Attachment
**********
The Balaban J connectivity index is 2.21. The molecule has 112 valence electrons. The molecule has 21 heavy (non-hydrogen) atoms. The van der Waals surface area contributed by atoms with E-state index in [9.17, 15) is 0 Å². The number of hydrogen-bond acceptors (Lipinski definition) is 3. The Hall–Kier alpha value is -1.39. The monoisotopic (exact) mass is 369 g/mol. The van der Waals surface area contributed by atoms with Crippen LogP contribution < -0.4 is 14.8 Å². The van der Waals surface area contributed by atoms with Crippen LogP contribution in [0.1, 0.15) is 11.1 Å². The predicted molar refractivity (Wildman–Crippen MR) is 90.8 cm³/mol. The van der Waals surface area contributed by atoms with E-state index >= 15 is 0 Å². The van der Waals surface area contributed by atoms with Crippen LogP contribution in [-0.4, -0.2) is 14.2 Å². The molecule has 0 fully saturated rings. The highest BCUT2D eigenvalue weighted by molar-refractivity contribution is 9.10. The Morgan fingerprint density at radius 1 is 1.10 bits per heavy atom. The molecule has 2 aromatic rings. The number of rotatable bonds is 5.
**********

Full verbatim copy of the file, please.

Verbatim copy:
The Balaban J connectivity index is 2.21. The molecule has 112 valence electrons. The molecule has 21 heavy (non-hydrogen) atoms. The van der Waals surface area contributed by atoms with E-state index in [9.17, 15) is 0 Å². The number of hydrogen-bond acceptors (Lipinski definition) is 3. The Hall–Kier alpha value is -1.39. The monoisotopic (exact) mass is 369 g/mol. The van der Waals surface area contributed by atoms with Crippen LogP contribution < -0.4 is 14.8 Å². The van der Waals surface area contributed by atoms with Crippen LogP contribution in [0.1, 0.15) is 11.1 Å². The predicted molar refractivity (Wildman–Crippen MR) is 90.8 cm³/mol. The van der Waals surface area contributed by atoms with E-state index >= 15 is 0 Å². The van der Waals surface area contributed by atoms with Crippen LogP contribution in [-0.4, -0.2) is 14.2 Å². The molecule has 0 fully saturated rings. The highest BCUT2D eigenvalue weighted by molar-refractivity contribution is 9.10. The Morgan fingerprint density at radius 1 is 1.10 bits per heavy atom. The molecule has 2 aromatic rings. The number of rotatable bonds is 5.